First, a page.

Well, nobody ever said it was easy being commander-in-chief, especially when you’re running a war that nobody (starting with you) really wants. And you have to go on America’s most-watched television news magazine show and admit that the intel was all screwed up. And the people we’re supposedly “degrading” with all these airstrikes are suddenly within a few miles of the Turkish border in Syria, while in Iraq they are by some accounts within a few miles of Baghdad (although this is contradicted by other accounts).
This war has taken a quick turn for the worse, or perhaps two or three of them. And then, as background music to all the above, there’s the festering issue of its legality, both under international and domestic law, and the role of Congress in all this. Barack Obama is in for a rougher-than-usual couple of months. From the right, he is going to keep getting hammered for not having acted sooner. From the left, and perhaps from some corners of the right as well, for having acted too soon, or at least for having acted without congressional consent.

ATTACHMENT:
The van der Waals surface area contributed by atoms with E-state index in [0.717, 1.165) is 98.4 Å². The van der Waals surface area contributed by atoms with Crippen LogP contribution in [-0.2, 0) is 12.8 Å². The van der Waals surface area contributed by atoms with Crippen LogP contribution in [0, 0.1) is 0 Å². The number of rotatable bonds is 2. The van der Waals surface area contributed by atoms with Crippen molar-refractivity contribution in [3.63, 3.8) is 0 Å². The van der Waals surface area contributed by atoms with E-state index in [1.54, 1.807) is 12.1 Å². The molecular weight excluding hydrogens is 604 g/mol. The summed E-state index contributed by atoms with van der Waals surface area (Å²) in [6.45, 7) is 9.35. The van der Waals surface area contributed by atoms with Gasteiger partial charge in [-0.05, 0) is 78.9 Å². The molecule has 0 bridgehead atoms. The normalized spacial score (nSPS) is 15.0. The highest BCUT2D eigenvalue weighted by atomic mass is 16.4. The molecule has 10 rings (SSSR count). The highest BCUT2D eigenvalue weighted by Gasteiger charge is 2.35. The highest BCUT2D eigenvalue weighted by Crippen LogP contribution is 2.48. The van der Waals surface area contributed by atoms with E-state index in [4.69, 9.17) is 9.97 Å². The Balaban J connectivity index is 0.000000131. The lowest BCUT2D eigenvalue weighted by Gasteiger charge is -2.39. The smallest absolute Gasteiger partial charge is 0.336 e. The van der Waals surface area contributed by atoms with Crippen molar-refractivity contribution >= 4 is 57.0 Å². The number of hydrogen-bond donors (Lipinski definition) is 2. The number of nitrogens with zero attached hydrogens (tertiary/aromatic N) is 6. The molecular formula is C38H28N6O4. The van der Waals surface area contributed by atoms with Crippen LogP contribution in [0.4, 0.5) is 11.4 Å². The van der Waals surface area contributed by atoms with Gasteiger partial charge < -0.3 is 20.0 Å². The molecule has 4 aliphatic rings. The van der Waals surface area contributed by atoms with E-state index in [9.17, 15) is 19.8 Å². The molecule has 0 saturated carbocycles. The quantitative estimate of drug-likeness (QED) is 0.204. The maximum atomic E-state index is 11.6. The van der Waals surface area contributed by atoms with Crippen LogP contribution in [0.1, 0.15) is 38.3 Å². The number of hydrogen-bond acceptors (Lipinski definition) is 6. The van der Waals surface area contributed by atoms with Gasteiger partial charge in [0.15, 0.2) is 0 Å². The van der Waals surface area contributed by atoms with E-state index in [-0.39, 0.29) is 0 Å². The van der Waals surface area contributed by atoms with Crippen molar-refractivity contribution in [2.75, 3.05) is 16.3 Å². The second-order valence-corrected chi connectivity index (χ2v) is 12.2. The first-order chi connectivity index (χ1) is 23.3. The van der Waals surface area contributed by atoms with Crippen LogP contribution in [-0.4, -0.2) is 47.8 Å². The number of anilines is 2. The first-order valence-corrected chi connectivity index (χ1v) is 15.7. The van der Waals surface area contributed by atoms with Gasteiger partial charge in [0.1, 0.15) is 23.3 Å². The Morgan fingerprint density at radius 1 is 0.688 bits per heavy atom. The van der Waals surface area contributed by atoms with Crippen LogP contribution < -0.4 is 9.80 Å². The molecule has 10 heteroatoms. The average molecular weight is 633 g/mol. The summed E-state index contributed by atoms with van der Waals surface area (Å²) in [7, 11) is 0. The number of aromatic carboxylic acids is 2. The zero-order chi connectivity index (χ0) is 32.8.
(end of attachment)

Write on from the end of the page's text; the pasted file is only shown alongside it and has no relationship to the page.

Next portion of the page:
Both sets of critics have a point, and yet at the same time, both are making criticisms of expediency that elide the impossible complexity of this situation. If we are actually going to defeat this Islamic State, a little more patience and honesty are going to be required.
I was on Tamron Hall’s MSNBC show Monday, and she played a clip of Peter King, the Long Island Republican congressman who well articulates the hawkish critique from the right. You’ve heard it many times: that Obama dilly-dallied for two years ago and should have been arming the Syria rebels before, or all this never would have happened.
King could be right. With some reservations, I have basically agreed with the King/Hillary Clinton position. In August 2013, I wrote that bombing Syria (this was after news hit of the chemical attacks) was very risky but defensible and maybe inevitable. So I get King’s argument. Where I differ with him is that he isn’t, you know, God, and thus he can’t possibly know what would have happened if Obama had armed the rebels in 2012. So while it’s possible that King is right, there’s also a chance that we just could have ended up arming ISIS and Jabhat al-Nusra, and the situation might have been worse.